Patent Citations
Cited PatentFiling datePublication dateApplicantTitle
US5198901 *Sep 23, 1991Mar 30, 1993Matsushita Electric Corporation Of AmericaDerivation and use of motion vectors in a differential pulse code modulation system
US5329365 *Jul 7, 1993Jul 12, 1994Rca Thomson Licensing CorporationMethod and apparatus for providing compressed non-interlaced scanned video signal
US5646693 *Nov 4, 1994Jul 8, 1997Cismas; SorinMemory utilization for video decoding and display with 3:2 pull-down
US5717461 *Jul 11, 1996Feb 10, 1998General Instrument Corporation Of DelawareDram mapping for a digital video decompression processor
Referenced by
Citing PatentFiling datePublication dateApplicantTitle
US5903282 *Jul 28, 1997May 11, 1999Lsi Logic CorporationVideo decoder dynamic memory allocation system and method with an efficient freeze mode
US5923375 *Feb 13, 1997Jul 13, 1999Sgs-Thomson Microelectronics S.R.L.Memory reduction in the MPEG-2 main profile main level decoder
US5926227 *Jul 28, 1997Jul 20, 1999Lsi Logic CorporationVideo decoder dynamic memory allocation system and method with error recovery
US5946037 *Mar 27, 1997Aug 31, 1999Daewoo Electronics Co., Ltd.Method and apparatus for reordering frames in MPEG coder/decoder
US6128340 *Mar 14, 1997Oct 3, 2000Sony CorporationDecoder system with 2.53 frame display buffer
US6130963 *Nov 22, 1996Oct 10, 2000C-Cube Semiconductor Ii, Inc.Memory efficient decoding of video frame chroma
US6154603 *Feb 17, 1998Nov 28, 2000Thomson Licensing S.A.Picture decoding for trick mode operation
US6157676 *Jul 30, 1998Dec 5, 2000Victor Company Of JapanDigital video signal inter-block interpolative predictive encoding/decoding apparatus and method providing high efficiency of encoding
US6157743 *Jul 31, 1998Dec 5, 2000Hewlett Packard CompanyMethod for retrieving compressed texture data from a memory system
US6229951Jun 11, 1999May 8, 2001Thomson Consumer ElectronicsDigital video picture and ancillary data processing and storage
US6256348 *Aug 30, 1996Jul 3, 2001Texas Instruments IncorporatedReduced memory MPEG video decoder circuits and methods
US6266091 *Aug 29, 1997Jul 24, 2001Lsi Logic CorporationSystem and method for low delay mode operation video decoding
US6427026 *Oct 23, 1998Jul 30, 2002Siemens AktiengesellschaftVideo decoder and corresponding method
US6452952 *Jul 9, 1998Sep 17, 2002Nec CorporationDigital information processing system with copy protection subsystem
US6486918 *Nov 27, 1996Nov 26, 2002Lg Electronics Inc.Method for storing video frame data in a memory
US6574417Aug 20, 1999Jun 3, 2003Thomson Licensing S.A.Digital video processing and interface system for video, audio and ancillary data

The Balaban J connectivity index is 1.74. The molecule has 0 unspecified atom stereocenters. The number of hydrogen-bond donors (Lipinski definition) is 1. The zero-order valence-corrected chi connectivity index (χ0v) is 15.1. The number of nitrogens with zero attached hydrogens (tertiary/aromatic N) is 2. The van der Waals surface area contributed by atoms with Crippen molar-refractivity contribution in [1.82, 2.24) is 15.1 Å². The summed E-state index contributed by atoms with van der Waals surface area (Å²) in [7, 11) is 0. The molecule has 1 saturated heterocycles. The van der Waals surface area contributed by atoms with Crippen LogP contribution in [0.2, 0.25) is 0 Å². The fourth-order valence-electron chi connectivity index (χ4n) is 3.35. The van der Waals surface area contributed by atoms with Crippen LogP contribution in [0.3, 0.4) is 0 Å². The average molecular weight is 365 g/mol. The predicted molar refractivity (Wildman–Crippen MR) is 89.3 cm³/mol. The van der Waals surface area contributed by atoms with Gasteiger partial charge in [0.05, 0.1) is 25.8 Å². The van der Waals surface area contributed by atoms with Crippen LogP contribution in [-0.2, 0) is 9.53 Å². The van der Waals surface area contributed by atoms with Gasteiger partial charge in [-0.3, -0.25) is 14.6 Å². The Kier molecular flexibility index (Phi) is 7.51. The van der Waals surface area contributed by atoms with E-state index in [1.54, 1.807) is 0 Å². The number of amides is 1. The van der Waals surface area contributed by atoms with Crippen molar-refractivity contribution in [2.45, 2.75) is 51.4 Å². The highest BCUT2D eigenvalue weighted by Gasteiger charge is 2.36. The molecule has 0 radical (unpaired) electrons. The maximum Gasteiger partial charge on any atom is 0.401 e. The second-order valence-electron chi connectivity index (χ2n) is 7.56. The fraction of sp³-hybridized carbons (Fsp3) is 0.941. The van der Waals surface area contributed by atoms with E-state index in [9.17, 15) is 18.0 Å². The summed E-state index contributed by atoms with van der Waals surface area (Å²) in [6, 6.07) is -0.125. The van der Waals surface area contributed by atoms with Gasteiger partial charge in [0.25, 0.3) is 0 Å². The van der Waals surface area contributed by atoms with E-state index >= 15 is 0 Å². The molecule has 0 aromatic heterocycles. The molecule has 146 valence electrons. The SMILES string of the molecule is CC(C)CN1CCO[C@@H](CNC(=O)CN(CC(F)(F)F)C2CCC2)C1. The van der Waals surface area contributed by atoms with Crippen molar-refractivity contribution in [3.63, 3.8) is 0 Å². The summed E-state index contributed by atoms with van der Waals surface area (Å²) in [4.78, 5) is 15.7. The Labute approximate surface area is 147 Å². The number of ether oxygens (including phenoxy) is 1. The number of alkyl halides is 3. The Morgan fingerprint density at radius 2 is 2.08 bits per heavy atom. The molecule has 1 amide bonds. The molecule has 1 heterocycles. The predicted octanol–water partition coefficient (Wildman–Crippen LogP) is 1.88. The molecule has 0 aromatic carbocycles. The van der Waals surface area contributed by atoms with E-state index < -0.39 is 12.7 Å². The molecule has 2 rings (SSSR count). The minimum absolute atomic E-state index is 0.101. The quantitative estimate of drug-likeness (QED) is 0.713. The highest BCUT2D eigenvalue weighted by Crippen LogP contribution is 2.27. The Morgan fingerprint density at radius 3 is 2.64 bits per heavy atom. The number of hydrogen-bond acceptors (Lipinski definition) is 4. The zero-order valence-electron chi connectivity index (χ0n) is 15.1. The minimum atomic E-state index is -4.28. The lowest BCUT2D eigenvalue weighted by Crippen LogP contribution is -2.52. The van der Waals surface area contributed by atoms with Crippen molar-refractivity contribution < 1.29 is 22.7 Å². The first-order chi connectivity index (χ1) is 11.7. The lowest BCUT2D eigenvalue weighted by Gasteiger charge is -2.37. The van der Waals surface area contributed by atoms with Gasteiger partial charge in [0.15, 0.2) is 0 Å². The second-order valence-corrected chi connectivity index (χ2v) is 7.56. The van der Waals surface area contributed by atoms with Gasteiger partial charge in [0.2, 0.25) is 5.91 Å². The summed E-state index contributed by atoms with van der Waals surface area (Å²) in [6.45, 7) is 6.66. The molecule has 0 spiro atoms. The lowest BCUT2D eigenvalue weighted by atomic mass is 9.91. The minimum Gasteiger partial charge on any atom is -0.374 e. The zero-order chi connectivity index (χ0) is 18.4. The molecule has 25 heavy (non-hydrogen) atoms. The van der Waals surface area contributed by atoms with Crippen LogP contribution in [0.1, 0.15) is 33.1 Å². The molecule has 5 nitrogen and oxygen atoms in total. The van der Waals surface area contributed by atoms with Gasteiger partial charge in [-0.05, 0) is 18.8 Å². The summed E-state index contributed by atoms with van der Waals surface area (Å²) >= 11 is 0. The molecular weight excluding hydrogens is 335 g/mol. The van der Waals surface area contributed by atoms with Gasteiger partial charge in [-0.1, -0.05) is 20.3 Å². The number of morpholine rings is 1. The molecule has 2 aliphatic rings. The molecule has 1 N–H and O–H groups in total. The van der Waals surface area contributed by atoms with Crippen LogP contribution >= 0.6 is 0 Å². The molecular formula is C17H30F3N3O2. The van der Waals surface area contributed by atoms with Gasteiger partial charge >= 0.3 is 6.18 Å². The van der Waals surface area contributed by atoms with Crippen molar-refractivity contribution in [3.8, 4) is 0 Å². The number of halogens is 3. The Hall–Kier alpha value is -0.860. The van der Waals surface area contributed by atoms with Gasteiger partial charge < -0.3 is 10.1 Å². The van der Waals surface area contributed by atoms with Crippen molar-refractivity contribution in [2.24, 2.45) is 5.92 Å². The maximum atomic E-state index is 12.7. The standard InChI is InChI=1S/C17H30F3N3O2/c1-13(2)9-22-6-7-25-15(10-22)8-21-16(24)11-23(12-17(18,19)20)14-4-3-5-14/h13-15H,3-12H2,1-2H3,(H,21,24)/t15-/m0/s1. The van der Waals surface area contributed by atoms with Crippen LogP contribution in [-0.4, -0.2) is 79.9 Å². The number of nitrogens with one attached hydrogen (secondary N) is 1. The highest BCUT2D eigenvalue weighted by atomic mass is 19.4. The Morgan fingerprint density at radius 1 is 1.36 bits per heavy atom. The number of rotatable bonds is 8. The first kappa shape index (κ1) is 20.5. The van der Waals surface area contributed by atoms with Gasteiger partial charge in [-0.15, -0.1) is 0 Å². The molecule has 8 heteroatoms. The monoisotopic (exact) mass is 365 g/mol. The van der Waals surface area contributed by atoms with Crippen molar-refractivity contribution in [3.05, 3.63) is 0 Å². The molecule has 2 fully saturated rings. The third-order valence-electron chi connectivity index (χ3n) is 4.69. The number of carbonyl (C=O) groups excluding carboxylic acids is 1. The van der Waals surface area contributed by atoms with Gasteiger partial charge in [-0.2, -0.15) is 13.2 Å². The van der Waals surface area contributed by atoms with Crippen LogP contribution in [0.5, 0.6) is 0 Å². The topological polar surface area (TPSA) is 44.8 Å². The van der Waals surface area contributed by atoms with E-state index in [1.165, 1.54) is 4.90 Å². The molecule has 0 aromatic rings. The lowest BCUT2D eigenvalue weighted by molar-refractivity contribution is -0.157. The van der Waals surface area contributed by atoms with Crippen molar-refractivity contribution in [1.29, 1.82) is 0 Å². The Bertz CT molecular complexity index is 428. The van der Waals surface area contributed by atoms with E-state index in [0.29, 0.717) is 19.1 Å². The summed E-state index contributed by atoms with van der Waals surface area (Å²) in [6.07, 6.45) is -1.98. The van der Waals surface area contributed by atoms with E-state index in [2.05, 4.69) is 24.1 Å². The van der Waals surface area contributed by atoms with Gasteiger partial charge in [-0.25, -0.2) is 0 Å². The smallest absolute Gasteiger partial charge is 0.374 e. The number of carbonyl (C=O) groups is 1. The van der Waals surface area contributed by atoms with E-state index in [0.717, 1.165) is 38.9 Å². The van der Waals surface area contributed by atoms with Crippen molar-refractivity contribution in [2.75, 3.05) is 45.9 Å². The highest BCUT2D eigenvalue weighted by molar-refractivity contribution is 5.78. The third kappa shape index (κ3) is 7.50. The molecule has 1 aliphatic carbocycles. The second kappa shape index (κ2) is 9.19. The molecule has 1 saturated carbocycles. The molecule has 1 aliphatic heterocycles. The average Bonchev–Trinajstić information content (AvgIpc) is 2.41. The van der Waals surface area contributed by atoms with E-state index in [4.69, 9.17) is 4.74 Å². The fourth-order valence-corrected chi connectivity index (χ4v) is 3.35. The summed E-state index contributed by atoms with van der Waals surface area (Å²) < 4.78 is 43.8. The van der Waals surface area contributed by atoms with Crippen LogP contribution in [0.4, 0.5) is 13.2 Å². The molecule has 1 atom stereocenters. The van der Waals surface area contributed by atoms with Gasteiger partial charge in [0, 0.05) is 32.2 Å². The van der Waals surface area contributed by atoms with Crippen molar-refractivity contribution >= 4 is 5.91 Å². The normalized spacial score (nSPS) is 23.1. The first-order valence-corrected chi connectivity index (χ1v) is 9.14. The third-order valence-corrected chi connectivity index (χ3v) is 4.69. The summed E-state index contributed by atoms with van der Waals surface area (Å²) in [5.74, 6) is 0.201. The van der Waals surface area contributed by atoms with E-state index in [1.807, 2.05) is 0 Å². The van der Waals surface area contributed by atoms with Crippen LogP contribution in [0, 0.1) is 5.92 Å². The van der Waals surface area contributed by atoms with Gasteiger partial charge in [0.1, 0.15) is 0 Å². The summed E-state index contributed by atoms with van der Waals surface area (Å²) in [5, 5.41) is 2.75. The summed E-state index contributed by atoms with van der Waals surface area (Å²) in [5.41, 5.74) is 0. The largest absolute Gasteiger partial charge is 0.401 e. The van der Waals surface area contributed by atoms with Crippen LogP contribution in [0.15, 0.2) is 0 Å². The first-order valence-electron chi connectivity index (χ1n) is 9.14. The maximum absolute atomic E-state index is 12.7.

US6614437Jan 25, 1999Sep 2, 2003Sony CorporationApparatus and method for efficient memory utilization in an electronic system
US6642968 *Aug 4, 2000Nov 4, 2003Microsoft CorporationSystem and method for frame rate matching
US6658056Mar 30, 1999Dec 2, 2003Sony CorporationDigital video decoding, buffering and frame-rate converting method and apparatus
US6687298 *Mar 17, 2000Feb 3, 2004Nec CorporationMethod and apparatus for expanding moving pictures by software
US6714681 *Jul 30, 1999Mar 30, 2004Sony CorporationDecoding apparatus and method
US6717989 *Nov 3, 1999Apr 6, 2004Ati International SrlVideo decoding apparatus and method for a shared display memory system
US6768774 *Aug 18, 2000Jul 27, 2004Broadcom CorporationVideo and graphics system with video scaling
US6873735Feb 5, 2001Mar 29, 2005Ati Technologies, Inc.System for improved efficiency in motion compensated video processing and method thereof
US6927783Nov 9, 1999Aug 9, 2005Broadcom CorporationGraphics display system with anti-aliased text and graphics feature
US7099561Aug 20, 1999Aug 29, 2006Thomson LicensingUser interface and processing system for digital video, audio and ancillary data
US7133598Aug 20, 1999Nov 7, 2006Thomson LicensingMethod for converting packetized video data and corresponding navigation data into a second data format
US7149248 *Dec 11, 2002Dec 12, 2006Broadcom CorporationCommand packet system and method supporting improved trick mode performance in video decoding systems
US7209992Jan 22, 2004Apr 24, 2007Broadcom CorporationGraphics display system with unified memory architecture
US7227895Dec 11, 2001Jun 5, 2007Sony CorporationSystem and method for generating decoded digital video image data
US7324735 *Dec 22, 2000Jan 29, 2008Autodesk Canada Co.Image processing
US7333545Oct 10, 2003Feb 19, 2008Sony CorporationDigital video decoding, buffering and frame-rate converting method and apparatus
US7688896 *Jan 31, 2005Mar 30, 2010Sunplus Technology Co., LtdMethod and apparatus for decoding compressed video image data
US7885336Nov 27, 2002Feb 8, 2011Ati Technologies UlcProgrammable shader-based motion compensation apparatus and method
US8132211 *Oct 2, 2007Mar 6, 2012Kyocera CorporationInformation processing apparatus displaying indices of video contents, information processing method and information processing program
US8331434 *Mar 4, 2005Dec 11, 2012Samsung Electronics Co., Ltd.Method and apparatus for video coding, predecoding, and video decoding for video streaming service, and image filtering method
US8520741 *May 30, 2006Aug 27, 2013Entropic Communications, Inc.Multiple pass video decoding method and device
US20100135414 *May 30, 2006Jun 3, 2010Nxp B.V.Multiple pass video decoding method and device
US20120233187 *Apr 30, 2010Sep 13, 2012Hisense Mobile Communications Technology Co., Ltd.Method and apparatus for decoding and reading txt file
CN100477790CNov 25, 2004Apr 8, 2009凌阳科技股份有限公司B picture data decoding method and memory management
EP1085764A1 *Sep 12, 2000Mar 21, 2001Sgs-Thomson Microelectronics S.A.Repetitive decoding and display of MPEG images
EP1104200A1 *Nov 16, 2000May 30, 2001THOMSON multimediaMethod and device for managing frame buffer memory size in a digital television system
EP1104201A1 *Nov 23, 1999May 30, 2001THOMSON multimediaMethod and device for managing frame buffer memory size in a digital television system
WO2000044178A1 *Jan 18, 2000Jul 27, 2000Sony Electronics IncApparatus and method for efficient memory utilization in a video decoder
WO2000059218A1 *Jan 14, 2000Oct 5, 2000Sony Electronics IncDigital video decoding, buffering and frame-rate converting method and apparatus
Classifications
U.S. Classification375/240.14, 375/E07.094, 375/E07.096, 348/715, 375/E07.211
International ClassificationH04N7/50, H04N7/26, G06T9/00
Cooperative ClassificationH04N19/00781, H04N19/00496, H04N19/00484
European ClassificationH04N7/26L2, H04N7/26L2D2, H04N7/50
Legal Events
DateCodeEventDescription
Mar 30, 2010FPAYFee payment
Year of fee payment: 12
Aug 3, 2009ASAssignment
Owner name: MEDIATEK INC., TAIWAN
Free format text: ASSIGNMENT OF ASSIGNORS INTEREST;ASSIGNOR:LSI CORPORATION;REEL/FRAME:023032/0574
Effective date: 20090629
Oct 28, 2008ASAssignment
Owner name: LSI CORPORATION, CALIFORNIA
Free format text: CHANGE OF NAME;ASSIGNOR:LSI LOGIC CORPORATION;REEL/FRAME:021744/0300
Effective date: 20070406
Oct 17, 2005FPAYFee payment
Year of fee payment: 8
Nov 2, 2001FPAYFee payment
Year of fee payment: 4
Jan 19, 1999CCCertificate of correction
Aug 8, 1996ASAssignment
Owner name: LSI LOGIC CORPORATION, CALIFORNIA
Free format text: ASSIGNMENT OF ASSIGNORS INTEREST;ASSIGNORS:AULD, DAVID ROBERT;CHAU, KWOK;REEL/FRAME:008096/0821
Effective date: 19960805